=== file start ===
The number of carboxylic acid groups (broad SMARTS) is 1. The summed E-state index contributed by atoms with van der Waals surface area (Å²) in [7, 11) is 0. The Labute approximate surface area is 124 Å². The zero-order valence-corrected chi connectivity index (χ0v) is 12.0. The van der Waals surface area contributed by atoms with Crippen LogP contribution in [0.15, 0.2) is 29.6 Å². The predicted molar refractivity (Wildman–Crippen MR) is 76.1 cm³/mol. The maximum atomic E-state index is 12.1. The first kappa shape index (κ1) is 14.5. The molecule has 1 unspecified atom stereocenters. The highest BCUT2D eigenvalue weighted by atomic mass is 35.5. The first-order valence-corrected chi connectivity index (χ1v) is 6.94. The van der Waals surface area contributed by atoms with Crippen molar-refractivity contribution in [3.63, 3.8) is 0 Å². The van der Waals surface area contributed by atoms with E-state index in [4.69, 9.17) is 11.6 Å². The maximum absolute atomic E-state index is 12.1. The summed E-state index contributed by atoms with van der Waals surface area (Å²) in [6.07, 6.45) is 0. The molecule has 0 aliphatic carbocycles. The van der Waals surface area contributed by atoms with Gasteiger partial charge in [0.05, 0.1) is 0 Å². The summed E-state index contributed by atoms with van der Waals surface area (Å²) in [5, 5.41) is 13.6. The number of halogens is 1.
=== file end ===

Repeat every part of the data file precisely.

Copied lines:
The number of carboxylic acid groups (broad SMARTS) is 1. The summed E-state index contributed by atoms with van der Waals surface area (Å²) in [7, 11) is 0. The Labute approximate surface area is 124 Å². The zero-order valence-corrected chi connectivity index (χ0v) is 12.0. The van der Waals surface area contributed by atoms with Crippen LogP contribution in [0.15, 0.2) is 29.6 Å². The predicted molar refractivity (Wildman–Crippen MR) is 76.1 cm³/mol. The maximum atomic E-state index is 12.1. The first kappa shape index (κ1) is 14.5. The molecule has 1 unspecified atom stereocenters. The highest BCUT2D eigenvalue weighted by atomic mass is 35.5. The first-order valence-corrected chi connectivity index (χ1v) is 6.94. The van der Waals surface area contributed by atoms with Crippen molar-refractivity contribution in [3.63, 3.8) is 0 Å². The van der Waals surface area contributed by atoms with E-state index in [4.69, 9.17) is 11.6 Å². The maximum absolute atomic E-state index is 12.1. The summed E-state index contributed by atoms with van der Waals surface area (Å²) in [6.07, 6.45) is 0. The molecule has 0 aliphatic carbocycles. The van der Waals surface area contributed by atoms with Gasteiger partial charge in [0.05, 0.1) is 0 Å². The summed E-state index contributed by atoms with van der Waals surface area (Å²) in [5, 5.41) is 13.6. The number of halogens is 1.